The researchers turned their attention to the lake-bottom substrate.  Were rusty crayfish more successful in rocky bottom lakes that gave them continuous predator protection?  Their analysis indicated that the three lakes where the invasion was going strong had the rockiest substrate, while the eight lakes experiencing population declines after the rust crayfish invasion were significantly less rocky.

LarsenFig2

Proportion rocky substrate in lakes whose rusty crayfish populations are in decline (red), have an ambiguous trend (black) or are not in decline (blue). The horizontal line within each box is the median value, box bottom and top are 25th and 75th percentile, and whiskers are the 10th and 90th percentile. Non-overlapping letters above the bars (a and b) indicate significant differences between the groups.

The researchers conclude that in the absence of rocky substrate, the rusty crayfish is eating the aquatic macrophytes that grow from the sandy lake bottom, thereby exposing itself to predators.  Larson and his colleagues recommend simultaneous surveys of crayfish populations and density of aquatic macrophytes to see whether lakes may oscillate between states dominated by one or the other.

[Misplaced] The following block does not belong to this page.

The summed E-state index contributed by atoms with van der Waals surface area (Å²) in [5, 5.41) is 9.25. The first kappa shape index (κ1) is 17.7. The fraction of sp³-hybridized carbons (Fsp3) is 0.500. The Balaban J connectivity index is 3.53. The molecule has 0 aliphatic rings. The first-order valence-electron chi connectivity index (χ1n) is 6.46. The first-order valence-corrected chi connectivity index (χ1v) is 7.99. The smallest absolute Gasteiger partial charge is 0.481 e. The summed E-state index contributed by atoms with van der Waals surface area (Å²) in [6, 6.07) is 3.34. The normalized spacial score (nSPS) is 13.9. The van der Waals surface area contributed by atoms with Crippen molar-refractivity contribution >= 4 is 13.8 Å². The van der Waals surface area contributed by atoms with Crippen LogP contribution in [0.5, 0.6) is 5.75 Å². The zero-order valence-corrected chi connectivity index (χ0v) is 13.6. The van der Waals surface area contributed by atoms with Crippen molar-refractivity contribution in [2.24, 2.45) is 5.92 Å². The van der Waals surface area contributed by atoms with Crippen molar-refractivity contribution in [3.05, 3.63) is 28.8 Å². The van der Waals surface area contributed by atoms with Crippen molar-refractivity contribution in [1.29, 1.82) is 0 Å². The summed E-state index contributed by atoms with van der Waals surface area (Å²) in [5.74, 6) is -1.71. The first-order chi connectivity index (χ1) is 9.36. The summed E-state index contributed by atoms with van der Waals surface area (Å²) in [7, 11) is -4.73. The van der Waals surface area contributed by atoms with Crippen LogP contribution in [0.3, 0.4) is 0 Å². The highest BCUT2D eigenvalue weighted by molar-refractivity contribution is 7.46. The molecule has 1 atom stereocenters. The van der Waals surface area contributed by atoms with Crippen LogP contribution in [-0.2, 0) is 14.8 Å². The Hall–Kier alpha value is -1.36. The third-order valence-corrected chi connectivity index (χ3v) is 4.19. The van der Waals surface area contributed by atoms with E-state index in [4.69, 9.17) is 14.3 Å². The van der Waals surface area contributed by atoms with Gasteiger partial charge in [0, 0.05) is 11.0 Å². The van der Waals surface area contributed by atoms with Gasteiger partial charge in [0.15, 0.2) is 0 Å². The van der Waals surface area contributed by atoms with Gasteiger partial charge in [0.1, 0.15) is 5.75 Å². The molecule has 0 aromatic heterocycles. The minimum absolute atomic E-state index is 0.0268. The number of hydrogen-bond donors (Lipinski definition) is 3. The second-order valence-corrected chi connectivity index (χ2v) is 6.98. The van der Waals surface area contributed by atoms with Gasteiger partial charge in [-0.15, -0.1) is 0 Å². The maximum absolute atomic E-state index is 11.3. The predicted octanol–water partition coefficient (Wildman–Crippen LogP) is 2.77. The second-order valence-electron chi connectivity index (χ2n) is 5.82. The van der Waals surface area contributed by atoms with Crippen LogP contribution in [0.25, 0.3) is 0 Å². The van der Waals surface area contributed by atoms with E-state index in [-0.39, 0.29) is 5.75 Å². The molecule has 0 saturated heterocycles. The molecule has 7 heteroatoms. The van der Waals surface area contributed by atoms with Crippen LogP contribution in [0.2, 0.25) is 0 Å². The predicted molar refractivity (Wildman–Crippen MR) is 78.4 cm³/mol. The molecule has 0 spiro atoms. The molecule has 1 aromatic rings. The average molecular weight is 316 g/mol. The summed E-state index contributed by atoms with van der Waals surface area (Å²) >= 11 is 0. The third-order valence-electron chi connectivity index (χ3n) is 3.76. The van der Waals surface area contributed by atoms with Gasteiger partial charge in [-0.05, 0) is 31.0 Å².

rusty_trap1

Captured crayfish. Photo Eric R. Larson

Researchers want to know how commonly invasive species modify habitat in a self-destructive way.  A literature review of invasive species declines failed to find much evidence, but there are not enough long-term data sets to get a sense of how frequently this occurs. The problem is that researchers need to monitor the invasive species population and the relevant habitat variables for an extended time period.  The jury is still out on this question and only time (and careful data collection) will tell.

note: the paper that describes this research is from the journal Ecology. The reference is Larson, E. R.,  Kreps, T. A.,  Peters, B.,  Peters, J. A., and  Lodge, D. M.  2019.  Habitat explains patterns of population decline for an invasive crayfish. Ecology  100( 5):e02659. 10.1002/ecy.2659. Thanks to the Ecological Society of America for allowing me to use figures from the paper. Copyright © 2019 by the Ecological Society of America. All rights reserved.